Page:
Everyone Should Have A Will and Estate Plan

Everyone Should Have A Will and Estate Plan

There are four personal estate documents that every business owner should have:  a will, a trust, a power of attorney, and a medical power of attorney/healthcare directive.  While there are more sophisticated documents that those with lots of assets or hordes of money may want to consider, these four are the basics.  And the current coronavirus pandemic has brought to the forefront the importance of reviewing and updating estate planning documents and implementing your estate plan.

Will:  A Will addresses distribution of your assets after death and can appoint guardians for minor children.  It is important because you direct what happens after your death.  If you have no Will (i.e. dying intestate), the government decides what to do with your assets and the result may not be what you prefer.  A Will allows you to designate who carries out the directives in the Will (an Executor), designates who inherits assets (Beneficiaries), instructs who and when Beneficiaries receive assets, and appoints custodians for minor children (Guardians).

Some assets that can pass outside of a probate, IRAs, 401(k)s and brokerage accounts, for example, allow you to name Beneficiaries of that specific account (with the authorization of your spouse, if your spouse is not the Beneficiary).  If there is confusion or some ineffective designation, stating the issue in the Will ensures who gets the account proceeds.

But, using only a Will ensures that the estate will have to go through the Courts under a Probate, which is a legal process to settle an estate (whether Intestate or via a Will).  While the Probate process varies by state, most have small estate expedited processes, but even that will likely require $25k – $50k in attorneys fees and costs.  It also subjects your information to the public, as a public court filing and can delay matters.

Revocable Living Trust:  A Revocable Living Trust can avoid some of the Probate issues and also allow the creator (Trustor – i.e. YOU) to change the terms throughout your lifetime, changing Beneficiaries, adding and subtracting assets, and all the while realizing the benefits of the trust for yourself until death.  But, in order to realize the benefits, the Trustor’s (your) assets must be transferred to the trust to ‘fund’ the trust.  A funded Revocable Living Trust allows your survivors to avoid a probate and the costs, red tape and delays associated with it.

Even before death a Revocable Living Trust can avoid the necessity for a conservatorship of your estate (for asset management) if, for some reason, you become incapacitated or incompetent, and save the costs (and potential embarrassment) associated with a court conservatorship action. While certain legal notices have to be given, tax reporting has to be done and assets must be conveyed to the trust beneficiaries in keeping with the terms of your trust, a Revocable Living Trust can provide a certain level of privacy from the public.  And, while it is not designed to avoid estate taxes, provisions in the trust and pre-planning can save estate taxes.  A Revocable Living Trust can also potentially allow you creditor protection during your lifetime and avoid the need for a formal court proceeding after your death.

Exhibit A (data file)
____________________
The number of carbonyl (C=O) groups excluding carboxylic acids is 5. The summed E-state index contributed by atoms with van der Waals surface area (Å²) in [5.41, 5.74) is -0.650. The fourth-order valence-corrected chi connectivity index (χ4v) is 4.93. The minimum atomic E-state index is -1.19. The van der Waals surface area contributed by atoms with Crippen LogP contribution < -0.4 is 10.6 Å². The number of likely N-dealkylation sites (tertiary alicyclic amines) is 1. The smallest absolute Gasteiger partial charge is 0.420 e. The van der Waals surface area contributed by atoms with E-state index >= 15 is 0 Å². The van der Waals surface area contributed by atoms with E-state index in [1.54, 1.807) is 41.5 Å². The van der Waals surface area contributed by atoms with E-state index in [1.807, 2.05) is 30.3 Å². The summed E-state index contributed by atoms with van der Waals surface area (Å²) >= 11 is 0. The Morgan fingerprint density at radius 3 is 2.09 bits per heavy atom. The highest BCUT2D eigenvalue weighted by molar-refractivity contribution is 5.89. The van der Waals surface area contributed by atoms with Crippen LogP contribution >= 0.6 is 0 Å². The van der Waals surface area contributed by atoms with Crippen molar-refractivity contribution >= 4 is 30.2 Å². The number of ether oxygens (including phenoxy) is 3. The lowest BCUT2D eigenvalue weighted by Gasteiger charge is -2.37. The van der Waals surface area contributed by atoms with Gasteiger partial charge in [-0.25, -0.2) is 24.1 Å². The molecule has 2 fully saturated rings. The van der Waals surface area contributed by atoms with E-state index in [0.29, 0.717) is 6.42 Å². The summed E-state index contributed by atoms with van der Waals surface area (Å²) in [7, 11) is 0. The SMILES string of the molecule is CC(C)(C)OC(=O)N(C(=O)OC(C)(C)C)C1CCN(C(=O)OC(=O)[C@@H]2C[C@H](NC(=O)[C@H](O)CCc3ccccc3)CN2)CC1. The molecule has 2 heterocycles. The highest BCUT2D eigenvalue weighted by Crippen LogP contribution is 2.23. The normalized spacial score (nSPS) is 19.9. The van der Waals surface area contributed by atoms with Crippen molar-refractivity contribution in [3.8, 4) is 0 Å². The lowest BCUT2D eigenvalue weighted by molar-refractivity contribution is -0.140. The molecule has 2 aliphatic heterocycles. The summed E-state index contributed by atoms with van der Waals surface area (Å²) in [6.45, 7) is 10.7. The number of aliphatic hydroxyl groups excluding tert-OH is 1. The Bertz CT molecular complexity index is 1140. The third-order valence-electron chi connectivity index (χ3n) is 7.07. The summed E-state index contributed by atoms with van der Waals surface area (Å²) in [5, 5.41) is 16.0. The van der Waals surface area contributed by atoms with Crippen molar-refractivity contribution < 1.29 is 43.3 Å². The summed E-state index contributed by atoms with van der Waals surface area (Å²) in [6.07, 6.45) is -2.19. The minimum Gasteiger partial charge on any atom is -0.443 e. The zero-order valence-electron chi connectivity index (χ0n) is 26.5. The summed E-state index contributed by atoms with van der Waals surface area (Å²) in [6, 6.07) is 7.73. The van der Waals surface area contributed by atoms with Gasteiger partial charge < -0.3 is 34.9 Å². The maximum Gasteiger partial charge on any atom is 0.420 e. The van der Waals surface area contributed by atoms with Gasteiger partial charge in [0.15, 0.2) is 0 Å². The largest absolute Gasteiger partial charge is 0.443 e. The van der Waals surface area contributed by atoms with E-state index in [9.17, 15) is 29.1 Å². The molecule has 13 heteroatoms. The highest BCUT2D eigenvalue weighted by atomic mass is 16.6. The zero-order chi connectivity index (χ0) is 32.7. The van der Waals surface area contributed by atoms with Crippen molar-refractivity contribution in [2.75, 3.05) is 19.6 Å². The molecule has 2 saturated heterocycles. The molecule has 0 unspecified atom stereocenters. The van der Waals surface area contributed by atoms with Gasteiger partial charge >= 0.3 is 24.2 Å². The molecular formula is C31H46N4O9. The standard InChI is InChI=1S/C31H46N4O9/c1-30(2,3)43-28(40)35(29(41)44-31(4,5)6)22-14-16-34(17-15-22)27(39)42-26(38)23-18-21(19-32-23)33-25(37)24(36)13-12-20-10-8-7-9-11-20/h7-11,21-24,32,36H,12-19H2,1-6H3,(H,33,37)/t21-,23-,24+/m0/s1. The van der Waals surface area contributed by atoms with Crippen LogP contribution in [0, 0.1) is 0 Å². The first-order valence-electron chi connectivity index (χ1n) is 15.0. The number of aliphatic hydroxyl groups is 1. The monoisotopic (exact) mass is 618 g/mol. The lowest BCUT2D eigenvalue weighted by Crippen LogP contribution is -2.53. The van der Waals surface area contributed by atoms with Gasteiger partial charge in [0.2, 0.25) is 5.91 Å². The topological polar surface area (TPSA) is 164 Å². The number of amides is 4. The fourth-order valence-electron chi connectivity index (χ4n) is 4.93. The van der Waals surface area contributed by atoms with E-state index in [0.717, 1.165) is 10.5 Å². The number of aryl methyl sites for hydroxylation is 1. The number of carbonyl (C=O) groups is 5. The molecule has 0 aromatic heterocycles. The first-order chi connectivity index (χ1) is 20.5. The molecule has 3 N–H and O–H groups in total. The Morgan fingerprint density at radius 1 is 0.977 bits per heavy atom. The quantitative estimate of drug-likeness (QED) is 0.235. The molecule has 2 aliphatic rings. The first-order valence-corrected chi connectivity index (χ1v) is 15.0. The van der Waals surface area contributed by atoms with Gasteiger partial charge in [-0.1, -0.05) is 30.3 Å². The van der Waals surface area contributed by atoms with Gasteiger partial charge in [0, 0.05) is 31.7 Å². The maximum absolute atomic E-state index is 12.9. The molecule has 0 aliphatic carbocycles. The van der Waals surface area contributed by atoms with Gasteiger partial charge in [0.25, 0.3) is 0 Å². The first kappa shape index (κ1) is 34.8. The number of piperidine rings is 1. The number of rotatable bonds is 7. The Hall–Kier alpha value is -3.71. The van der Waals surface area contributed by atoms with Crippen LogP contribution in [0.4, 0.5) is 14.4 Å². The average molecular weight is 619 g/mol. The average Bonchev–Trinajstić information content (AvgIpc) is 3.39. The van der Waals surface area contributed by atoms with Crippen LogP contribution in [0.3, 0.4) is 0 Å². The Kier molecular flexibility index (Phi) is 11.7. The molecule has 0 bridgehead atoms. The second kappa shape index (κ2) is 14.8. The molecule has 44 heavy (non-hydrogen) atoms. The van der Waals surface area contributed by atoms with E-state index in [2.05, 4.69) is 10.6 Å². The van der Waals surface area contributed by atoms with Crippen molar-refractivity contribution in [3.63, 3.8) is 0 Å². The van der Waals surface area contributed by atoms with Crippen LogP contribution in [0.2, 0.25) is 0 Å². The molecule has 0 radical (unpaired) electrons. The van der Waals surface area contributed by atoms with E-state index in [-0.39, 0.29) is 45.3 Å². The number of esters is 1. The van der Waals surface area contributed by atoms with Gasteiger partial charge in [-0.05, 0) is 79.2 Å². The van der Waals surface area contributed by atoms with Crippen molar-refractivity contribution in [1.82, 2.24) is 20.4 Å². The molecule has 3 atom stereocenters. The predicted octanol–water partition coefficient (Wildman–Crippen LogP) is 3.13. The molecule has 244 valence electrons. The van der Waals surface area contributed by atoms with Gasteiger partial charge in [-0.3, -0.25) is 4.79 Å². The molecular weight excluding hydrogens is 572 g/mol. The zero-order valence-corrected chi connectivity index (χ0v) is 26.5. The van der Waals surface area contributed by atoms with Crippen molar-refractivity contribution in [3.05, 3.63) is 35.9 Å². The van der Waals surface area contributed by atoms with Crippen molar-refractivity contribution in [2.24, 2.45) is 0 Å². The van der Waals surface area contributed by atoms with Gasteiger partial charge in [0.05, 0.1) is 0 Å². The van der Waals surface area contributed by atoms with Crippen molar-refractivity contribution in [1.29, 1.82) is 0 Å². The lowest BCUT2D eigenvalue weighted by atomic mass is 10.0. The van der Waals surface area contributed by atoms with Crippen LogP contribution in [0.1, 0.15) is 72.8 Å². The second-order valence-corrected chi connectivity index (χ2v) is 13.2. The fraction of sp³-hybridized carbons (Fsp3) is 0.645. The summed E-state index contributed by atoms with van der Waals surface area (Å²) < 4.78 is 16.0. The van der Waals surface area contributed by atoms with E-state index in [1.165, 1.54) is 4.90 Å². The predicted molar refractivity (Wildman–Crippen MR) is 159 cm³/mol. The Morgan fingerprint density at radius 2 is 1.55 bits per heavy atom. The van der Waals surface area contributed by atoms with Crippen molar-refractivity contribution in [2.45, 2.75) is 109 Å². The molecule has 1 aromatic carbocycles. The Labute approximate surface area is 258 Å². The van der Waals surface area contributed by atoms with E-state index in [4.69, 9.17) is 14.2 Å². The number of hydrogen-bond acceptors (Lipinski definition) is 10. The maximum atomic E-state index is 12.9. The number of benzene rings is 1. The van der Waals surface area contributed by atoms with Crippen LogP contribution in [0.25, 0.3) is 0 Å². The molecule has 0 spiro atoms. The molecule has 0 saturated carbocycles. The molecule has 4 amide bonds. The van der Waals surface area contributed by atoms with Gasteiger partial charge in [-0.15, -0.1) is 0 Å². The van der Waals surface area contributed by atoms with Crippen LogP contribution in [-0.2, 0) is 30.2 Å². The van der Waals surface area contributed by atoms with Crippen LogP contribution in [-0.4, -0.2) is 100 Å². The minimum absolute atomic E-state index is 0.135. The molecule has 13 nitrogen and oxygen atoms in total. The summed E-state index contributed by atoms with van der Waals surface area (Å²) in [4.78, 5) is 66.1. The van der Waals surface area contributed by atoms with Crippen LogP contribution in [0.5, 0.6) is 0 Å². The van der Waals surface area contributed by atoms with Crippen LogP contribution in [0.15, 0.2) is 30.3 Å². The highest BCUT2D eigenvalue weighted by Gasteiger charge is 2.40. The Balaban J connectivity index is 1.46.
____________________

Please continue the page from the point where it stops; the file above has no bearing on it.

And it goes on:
Power of Attorney:  A Power of Attorney (“POA”) gives another person the legal right to do things you authorize, usually financial things.  The California legislature enacted Probate Code Section 4401 to provide a form.  Yes, you can use the form; we prefer you consult an attorney, but here it is:  http://file.lacounty.gov/SDSInter/dca/1021444_4.18.17_UniformStatutoryFormPowerofAttorney.pdf

You can revoke the Durable POA and you can change it any time you want.  You can change who you designate and make it someone else to have the powers you authorize.  You can also set a date for a Durable POA to lapse, but if you create a general POA and set no date for expiration, it will last until the moment of your death or you become incapacitated.  The form lets you strike the language about continuing to be effective even if you become incapacitated.  So, you have complete control.  In California, the document must be signed in front of a notary public and if the POA entitles your agent to dispose of your real estate, the documents must be recorded with the county recorder’s office in order to grant the power over real estate.